Jim Pope is a young and strong climber specialising in sport and competitions - but also dabbling in hard headpoints. From 8c+ sport routes to E9 headpoints and high rankings in comps, Jim is a 20-year-old who shows great potential. He's also interested in the 2024 Olympic Games, and is currently studying Sports Science at university.

What was it like to be involved/feature in your short film, Through and Through?
To begin with, we just filmed the small segment up in the Lake District, which was really nice as I hadn't been back there for years! I think filming that section was some of my best days climbing, nothing hard, just in one of my favourite places and with perfect weather. EpicTV really liked what we made, so asked if we could make it something longer, hence the Norway trip. David [Petts] is great to work with, so it never felt like 'work' whilst making the film. I think it portrayed well the reasons why I climb, so I was pleased with it!

You’ve climbed plenty of sport and trad - which routes stand out in both?
In terms of sport, I think Digital Crack (8a) in Chamonix has to be up there as one of the best I’ve ever done - the climbing is amazing and the setting doesn't get much better. Hopefully it doesn't fall down!
For trad, there are so many, for so many different aspects. I really enjoyed Milky Way (E6 6b) at Ilkley because it was so alien to me, it covers crack climbing of all sizes throughout the climb and was a good wrestle from start to finish! Another one is The Bad and The Beautiful (E7 6b) at Millstone - this was one of my first E7 flashes and probably the most 'out of my comfort zone' I've been whilst on a trad route. I think I learnt a lot on that climb, and psychologically it pushed me much harder than any hard headpoint I've done.


Digital Crack (8a), Chamonix. Photo: Daniel Gajda

Your foot popped whilst headpointing Appointment with Death (E9 6c), but you seemed to crank back into control (seen in an Instagram video). It must be good to have something in reserve on hard trad?
On the climb, it went so quickly I didn't have much time to think about anything - I just remember having a brief moment of fear that Aidan might jump off the ledge so as to take in slack if he thought I was going to fall, and pull me off in the process! Buster [Martin] and I had been speaking a few days before about how we didn't think you needed to be strong to climb on grit, but I was definitely happy for all my finger-boarding and one armers when that happened!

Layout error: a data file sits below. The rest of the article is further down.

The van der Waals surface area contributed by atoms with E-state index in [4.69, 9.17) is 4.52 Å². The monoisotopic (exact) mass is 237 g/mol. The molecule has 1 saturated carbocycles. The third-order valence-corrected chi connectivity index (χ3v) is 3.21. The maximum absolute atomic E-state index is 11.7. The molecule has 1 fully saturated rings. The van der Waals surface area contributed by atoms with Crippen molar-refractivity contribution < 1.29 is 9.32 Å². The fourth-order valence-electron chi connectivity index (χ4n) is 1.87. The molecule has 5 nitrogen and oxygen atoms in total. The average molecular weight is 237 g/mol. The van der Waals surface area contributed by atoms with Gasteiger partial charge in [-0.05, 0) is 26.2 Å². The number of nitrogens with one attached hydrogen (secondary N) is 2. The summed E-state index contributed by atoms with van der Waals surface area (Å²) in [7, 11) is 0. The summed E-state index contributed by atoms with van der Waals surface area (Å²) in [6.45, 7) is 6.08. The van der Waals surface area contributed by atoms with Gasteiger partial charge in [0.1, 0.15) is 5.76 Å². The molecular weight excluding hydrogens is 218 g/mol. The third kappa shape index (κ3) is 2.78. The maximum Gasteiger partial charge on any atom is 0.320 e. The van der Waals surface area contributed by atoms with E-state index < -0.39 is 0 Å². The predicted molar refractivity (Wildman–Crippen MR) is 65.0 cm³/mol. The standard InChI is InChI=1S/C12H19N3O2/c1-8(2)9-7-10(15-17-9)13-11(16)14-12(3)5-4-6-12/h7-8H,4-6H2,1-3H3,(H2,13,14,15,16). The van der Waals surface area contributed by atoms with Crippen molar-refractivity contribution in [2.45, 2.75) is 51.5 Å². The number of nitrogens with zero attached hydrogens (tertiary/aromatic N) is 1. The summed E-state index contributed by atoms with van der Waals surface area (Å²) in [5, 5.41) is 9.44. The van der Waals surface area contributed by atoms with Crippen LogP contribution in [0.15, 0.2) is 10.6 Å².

Jim headpointing Appointment with Death (E9 6c), Wimberry. Photo: Sam Pratt

What are your thoughts about climbing being in the Olympics, as a potential competitor?
I think it can only be a good thing for the sport. I don't think it will affect outdoor climbing at all really; maybe the gyms will get busier, but that will only help them get better and help the level in the sport grow. For me, 2020 was never very realistic. I've done next to no speed climbing, and I'm pretty average in Boulder and Lead, but I’m pretty psyched to train for 2024, especially as I’ll have finished university next year and will have lots of time to just focus on training.

You famously made headlines as a 13-year-old by quickly headpointing two E6s on the grit. Now you’ve climbed a lot, what do you reflect on this?
Haha, it does sound funny, but personally I think it was fine. The climbing level was way below what I was doing on sport/boulder, and I’d top-roped it a few times before so it was pretty calculated when I went for the send. If anything had gone wrong, at that age I reckon I was light enough that Lead could have caught me!


Jim on Milky Way (E6 6b), Ilkley. Photo: Ben Heason

Follow Jim on Instagram. Jim is sponsored by The North Face, Petzl, La Sportiva, The Castle Climbing Centre and Rock City Climbing Holds.